The new program, she said, now also covers previously diagnosed youth and adults up to age 25 and who have been diagnosed before age 18.

The program continues to act as a conduit between the offender and the courts, probation officials and community resources, she said.

“I can tell you as a practising defence lawyer, it is significant how many of my clients have this diagnosis,” said Van Dongen. “And, in speaking with my colleagues, it is significant with them as well, and I think that is why everybody is so excited about the announcement, because it is … a game changer.”

Van Dongen hopes the program will eventually widen to cover adults suspected of having FASD but have yet to be diagnosed.

“That is still, I would suggest, a very large group of individuals that are not going to be captured by this new court, is if you’re over 18 and you’re suspected [of having FASD] but don’t have a diagnosis, so right now we’re focusing on the people who actually have a diagnosis and youth up to the age of 18 who don’t have a diagnosis.”

She said the new court and program will be of particular benefit to Indigenous people with FASD.

“I think that it’s, unfortunately, an access to justice [issue],” she said. “I agree that it is socioeconomic, as well, and FASD, in my experience, while it touches every sort of group in the community, there really seems to be, unfortunately, Indigenous peoples that are very much affected in this area.”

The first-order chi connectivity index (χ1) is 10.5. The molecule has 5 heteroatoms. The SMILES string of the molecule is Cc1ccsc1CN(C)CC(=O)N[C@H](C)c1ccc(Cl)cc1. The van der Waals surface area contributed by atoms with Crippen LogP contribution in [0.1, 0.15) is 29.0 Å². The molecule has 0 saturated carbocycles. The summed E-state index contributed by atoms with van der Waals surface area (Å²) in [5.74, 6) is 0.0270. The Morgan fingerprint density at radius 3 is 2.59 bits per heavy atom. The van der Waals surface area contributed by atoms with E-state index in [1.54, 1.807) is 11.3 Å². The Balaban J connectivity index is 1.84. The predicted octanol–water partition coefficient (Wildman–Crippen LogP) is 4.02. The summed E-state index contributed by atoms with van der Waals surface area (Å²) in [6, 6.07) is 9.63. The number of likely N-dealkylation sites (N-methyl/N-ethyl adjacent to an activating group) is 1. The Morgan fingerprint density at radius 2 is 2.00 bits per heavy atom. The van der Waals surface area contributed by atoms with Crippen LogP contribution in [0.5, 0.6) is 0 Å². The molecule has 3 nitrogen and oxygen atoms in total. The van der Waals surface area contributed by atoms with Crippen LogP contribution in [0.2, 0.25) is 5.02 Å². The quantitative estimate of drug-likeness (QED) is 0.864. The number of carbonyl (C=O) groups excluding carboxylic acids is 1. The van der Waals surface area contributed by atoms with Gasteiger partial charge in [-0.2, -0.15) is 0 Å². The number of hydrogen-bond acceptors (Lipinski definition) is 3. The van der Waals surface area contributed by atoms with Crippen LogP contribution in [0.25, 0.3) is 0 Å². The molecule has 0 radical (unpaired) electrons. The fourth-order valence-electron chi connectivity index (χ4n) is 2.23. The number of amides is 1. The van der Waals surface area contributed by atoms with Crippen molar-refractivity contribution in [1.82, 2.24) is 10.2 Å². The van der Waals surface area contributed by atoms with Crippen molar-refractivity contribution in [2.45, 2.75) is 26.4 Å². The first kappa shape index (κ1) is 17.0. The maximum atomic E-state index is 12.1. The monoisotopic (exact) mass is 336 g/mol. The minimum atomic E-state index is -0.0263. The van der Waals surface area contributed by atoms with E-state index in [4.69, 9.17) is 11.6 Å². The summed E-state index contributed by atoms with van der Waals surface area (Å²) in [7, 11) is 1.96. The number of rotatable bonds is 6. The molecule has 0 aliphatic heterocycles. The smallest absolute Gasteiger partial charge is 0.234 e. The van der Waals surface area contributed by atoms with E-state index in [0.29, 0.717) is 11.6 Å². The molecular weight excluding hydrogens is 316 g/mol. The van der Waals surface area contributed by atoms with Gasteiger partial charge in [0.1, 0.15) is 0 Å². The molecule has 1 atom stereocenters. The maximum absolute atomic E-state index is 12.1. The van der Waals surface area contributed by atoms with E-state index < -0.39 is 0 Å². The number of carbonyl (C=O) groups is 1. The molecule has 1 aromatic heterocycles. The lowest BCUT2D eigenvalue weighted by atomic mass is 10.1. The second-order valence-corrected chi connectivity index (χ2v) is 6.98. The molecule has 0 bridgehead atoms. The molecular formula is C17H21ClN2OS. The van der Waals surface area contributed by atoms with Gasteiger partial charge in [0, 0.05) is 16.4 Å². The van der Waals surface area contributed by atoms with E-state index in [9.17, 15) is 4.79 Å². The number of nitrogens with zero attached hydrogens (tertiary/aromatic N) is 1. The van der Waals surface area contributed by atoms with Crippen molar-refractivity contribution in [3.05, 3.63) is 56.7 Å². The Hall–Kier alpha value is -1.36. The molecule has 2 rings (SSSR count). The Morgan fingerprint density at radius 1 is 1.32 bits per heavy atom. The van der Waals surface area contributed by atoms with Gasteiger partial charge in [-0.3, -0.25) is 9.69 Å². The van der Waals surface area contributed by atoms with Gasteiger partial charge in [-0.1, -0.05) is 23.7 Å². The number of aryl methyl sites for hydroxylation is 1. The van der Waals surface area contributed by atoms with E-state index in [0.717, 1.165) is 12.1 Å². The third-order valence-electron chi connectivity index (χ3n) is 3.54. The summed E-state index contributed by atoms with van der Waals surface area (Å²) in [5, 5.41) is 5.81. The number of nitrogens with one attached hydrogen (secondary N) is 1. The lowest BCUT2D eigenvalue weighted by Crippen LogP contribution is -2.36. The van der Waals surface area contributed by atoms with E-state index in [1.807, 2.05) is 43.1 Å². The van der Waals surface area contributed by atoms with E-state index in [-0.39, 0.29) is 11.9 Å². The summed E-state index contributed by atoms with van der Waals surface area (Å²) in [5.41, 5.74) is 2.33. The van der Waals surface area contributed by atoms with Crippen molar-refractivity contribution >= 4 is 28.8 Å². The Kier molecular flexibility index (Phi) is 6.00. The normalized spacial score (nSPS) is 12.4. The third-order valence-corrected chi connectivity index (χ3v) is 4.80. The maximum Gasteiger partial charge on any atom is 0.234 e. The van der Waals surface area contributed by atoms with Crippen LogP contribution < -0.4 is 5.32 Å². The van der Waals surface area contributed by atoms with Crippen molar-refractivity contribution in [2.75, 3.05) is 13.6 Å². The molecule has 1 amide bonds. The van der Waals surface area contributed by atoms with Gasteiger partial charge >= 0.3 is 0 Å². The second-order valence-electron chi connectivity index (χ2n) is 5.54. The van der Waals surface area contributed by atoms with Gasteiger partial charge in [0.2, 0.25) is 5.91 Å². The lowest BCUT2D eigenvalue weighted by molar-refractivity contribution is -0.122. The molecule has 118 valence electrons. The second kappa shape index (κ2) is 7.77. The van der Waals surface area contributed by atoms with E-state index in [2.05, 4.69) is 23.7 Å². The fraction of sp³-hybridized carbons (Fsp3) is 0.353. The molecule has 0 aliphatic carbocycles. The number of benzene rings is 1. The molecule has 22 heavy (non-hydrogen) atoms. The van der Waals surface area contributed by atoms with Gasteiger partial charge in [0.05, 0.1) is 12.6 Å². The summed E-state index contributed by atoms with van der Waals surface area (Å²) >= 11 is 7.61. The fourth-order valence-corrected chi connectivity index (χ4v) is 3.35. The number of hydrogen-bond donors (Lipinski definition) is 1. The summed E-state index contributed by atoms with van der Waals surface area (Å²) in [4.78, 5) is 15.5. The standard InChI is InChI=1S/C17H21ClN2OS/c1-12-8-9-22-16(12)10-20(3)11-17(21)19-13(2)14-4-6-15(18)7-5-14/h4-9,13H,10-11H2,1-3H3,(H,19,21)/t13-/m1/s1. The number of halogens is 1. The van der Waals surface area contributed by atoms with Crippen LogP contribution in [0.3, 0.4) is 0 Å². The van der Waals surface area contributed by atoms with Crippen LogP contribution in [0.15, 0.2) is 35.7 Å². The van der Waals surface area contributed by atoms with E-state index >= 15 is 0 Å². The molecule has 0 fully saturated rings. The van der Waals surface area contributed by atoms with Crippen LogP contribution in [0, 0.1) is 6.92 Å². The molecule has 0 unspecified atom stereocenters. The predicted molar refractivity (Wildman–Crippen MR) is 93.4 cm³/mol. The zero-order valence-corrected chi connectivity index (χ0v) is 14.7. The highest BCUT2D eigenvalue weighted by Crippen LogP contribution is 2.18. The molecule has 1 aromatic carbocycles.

Provincial court Justice Mary Kate Harvie has also been an advocate and will be one of around 15 judges set to preside over the new court.

“We have a core group of judges who have expressed a willingness and an interest to participate in this,” said Justice Harvie. “We’re fortunate that we have a bench that has participated in a lot of education on this topic. … Judges here are pretty knowledgeable and are sensitive to [the fact that] this is an issue for people.“